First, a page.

PARIS — The spring 2019 womenswear collections opened here Monday with a dance: an exploration of beauty and grace on stage at Dior. It began with a singular body in a form-fitting catsuit rising up like the tide under a spotlight in the middle of a darkened Hippodrome de Longchamp.
Choreographed by Sharon Eyal, the solo dancer was soon join by seven others — both men and women — who moved in unison and yet with individual aplomb. The dancers were both tall and petite, some as perfectly etched as Vitruvian Man and others with the gravity-defying heft of a Mark Morris star. Each body throbbed to the rhythmic music, their intake and exhalation of breath transformed into full-body poetry. They strutted on their toes like some exotic runway bird — backs arched, tushes tucked under, arms beating the air like powerful wings.
The dance was a thing of beauty. A kind of human witchcraft in which the body is transformed into pure grace and emotion. They are mesmerizing when they move individually. But when they flow in unison, they are almost a miracle.
Lord knows a little human grace is needed right now. We need a reminder of what can be accomplished when chaos gives in to harmony. Is there a need for an accounting of all the turmoil, the many storms? No. Everyone knows. They are personal, societal, political, existential. They are the monsters that haunt our dreams, that turn social media into a cesspool of bad news and recriminations.
Fashion has a choice: to reflect the madness or offer an alternative. The spring collections opened here by focusing on the power of alternative narratives. At Dior, creative director Maria Grazia Chiuri offered a kind of meditative poetry, a distillation of the human body to its essential beauty of lines, angles and curves. Her palette of blush tones and desert landscape neutrals, along with the midnight blue of the night sky, was soothing balm in a world that has become a red-hot firestorm. There were not many new design ideas in Chiuri’s collection. There were familiar flowing dance skirts and form-fitting tops, blazers cinched with slim belts, berets and ballet slippers. But this time, Chiruri’s argument for why these clothes are needed now was more convincing than it has been in past seasons. These are not the clothes for marching in the streets or storming the corporate boardroom. These clothes epitomize self-care. If they have a message, it is about taking a moment to shut out the noise and listen to the quiet.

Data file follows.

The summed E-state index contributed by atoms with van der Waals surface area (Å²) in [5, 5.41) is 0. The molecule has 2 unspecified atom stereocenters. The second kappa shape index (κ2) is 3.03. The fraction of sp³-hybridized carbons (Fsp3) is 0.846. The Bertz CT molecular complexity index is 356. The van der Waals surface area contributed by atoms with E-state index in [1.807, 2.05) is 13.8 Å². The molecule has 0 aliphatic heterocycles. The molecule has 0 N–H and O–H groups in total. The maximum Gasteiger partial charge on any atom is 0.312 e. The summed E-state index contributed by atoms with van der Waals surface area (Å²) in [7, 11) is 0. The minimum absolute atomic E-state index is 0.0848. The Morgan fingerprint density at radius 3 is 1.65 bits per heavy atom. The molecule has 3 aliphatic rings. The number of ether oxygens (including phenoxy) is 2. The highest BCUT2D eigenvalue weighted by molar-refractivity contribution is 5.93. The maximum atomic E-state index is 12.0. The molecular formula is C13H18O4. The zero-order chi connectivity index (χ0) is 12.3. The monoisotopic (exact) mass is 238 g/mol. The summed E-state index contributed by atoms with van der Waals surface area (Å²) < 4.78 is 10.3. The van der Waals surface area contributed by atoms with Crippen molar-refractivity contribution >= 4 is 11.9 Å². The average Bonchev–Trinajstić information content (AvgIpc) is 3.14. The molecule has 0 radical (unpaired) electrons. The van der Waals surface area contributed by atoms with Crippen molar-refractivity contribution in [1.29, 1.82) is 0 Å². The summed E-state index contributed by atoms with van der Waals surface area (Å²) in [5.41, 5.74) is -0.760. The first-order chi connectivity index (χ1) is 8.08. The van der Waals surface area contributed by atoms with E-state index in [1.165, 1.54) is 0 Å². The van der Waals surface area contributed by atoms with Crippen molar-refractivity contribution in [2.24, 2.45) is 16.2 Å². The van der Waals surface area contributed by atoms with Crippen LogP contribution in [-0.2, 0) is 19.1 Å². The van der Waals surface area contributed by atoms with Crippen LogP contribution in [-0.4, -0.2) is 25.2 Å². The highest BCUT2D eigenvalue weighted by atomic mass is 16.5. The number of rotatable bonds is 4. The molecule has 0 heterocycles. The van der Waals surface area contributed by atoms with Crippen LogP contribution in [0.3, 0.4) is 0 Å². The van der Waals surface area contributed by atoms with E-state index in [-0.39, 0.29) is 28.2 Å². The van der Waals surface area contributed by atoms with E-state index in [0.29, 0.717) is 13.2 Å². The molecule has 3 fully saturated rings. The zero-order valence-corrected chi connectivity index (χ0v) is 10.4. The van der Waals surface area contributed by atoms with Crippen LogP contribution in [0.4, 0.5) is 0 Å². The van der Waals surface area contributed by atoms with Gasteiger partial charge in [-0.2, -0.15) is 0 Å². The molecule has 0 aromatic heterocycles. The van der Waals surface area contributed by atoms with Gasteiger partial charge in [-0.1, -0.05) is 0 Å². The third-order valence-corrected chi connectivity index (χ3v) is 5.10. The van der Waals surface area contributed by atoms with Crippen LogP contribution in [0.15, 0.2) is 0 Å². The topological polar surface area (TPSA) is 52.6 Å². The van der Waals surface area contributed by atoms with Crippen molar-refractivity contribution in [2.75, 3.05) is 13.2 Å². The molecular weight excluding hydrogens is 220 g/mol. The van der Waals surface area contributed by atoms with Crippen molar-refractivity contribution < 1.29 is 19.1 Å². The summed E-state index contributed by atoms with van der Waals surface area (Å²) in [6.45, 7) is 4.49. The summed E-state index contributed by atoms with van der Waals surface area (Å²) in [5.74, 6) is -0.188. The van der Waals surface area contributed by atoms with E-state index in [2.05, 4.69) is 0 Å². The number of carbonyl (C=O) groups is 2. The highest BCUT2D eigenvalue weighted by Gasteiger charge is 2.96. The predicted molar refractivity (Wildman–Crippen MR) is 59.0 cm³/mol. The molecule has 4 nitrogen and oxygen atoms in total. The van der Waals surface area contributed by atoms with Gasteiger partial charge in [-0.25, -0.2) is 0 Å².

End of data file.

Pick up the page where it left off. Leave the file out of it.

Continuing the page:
In her show notes, Chiuri includes a quote from choreographer Eyal about dance: “It’s not a question of bodily perfection, but of flexibility and strength of movement.” It is a tenet that could be used in a host of circumstances. We shouldn’t hold ourselves or others to the standard of perfection but instead honor the work and recognize human flaws, stay strong but not at the expense of flexibility.
“Fashion is more powerful than you think,” says Alessandro Michele, creative director of Gucci, during a conversation with journalists after his show. Fashion can take you to a different place; it can change your mindset, he says.
The Italian designer had decamped from his usual venue in Milan to present his collection at the Palace Theatre, a place that once had the buzzy vibrancy and cast of characters of Studio 54. Staged as more of a theatrical production than a runway presentation, the Gucci show opened with jarring, static-filled clips of experimental Italian cinema. The parade of models was interrupted at its midpoint when the actress Jane Birkin rose from her seat in the audience and began to sing.
“We stopped the fashion show with her performance because in our life we have breaks,” Michele says. He wanted to recreate that herky-jerky rhythm in the theater. The show ended with his cast of misfit models lined up on stage in his signature mix of high and low style, extravagance and kitsch, sequins and Glen plaid, fringe and knife pleats.
His soundtrack was cacophony. The distorted voice of Maria Callas was sometimes drowned out by the sound of helicopters, sirens and traffic. “Outside there is a war,” Michele says. “Not a real war, but a metaphorical war. There’s chaos. But inside, time stops.” In Michele’s world, there’s no screaming Twitter feed, no constant news alerts.
“My way of seeing fashion is very personal,” he says. Michele presents fashion as a swirling world of creativity from which everyone can draw. What we choose and how we assemble it is an expression of our individuality, but the fact that we are all drawing from the same pot of ingredients is what connects us.
The power of a Michele’s vision is not in the single eccentric that he sends down the runway. It’s not the lone figure in the ivory turban and the spangled fuchsia and red dress. It’s not the one man in the ivory jacket with the fringe and the red sequin embellishment. It’s the two of them together and standing alongside the girl in the orange jumper with the black and white harlequin patterned shirt, who’s shoulder-to-shoulder with the person in the sequined Gucci print suit who is situated alongside the guy in the pastoral-printed dress. It’s all the weirdness and quirkiness together that makes one realize that it’s the kaleidoscope of eccentricities and oddities that make everything so interesting and beautiful and worthwhile.
Yes, fashion is about the numbers. Musings about the resurrection of the Jean Patou fashion brand and reports of Michael Kors buying Versace for $2 billion have taken up a lot of oxygen here.
And let’s not forget that this is an industry struggling with labor practices, copyright protections and tariffs. But what distinguishes it from other businesses is epitomized by that motley collection of Gucci characters on stage at the Palace Theater and in the glorious dancers at Dior. Fashion has the ability to help us inhabit our body in a manner of our choosing.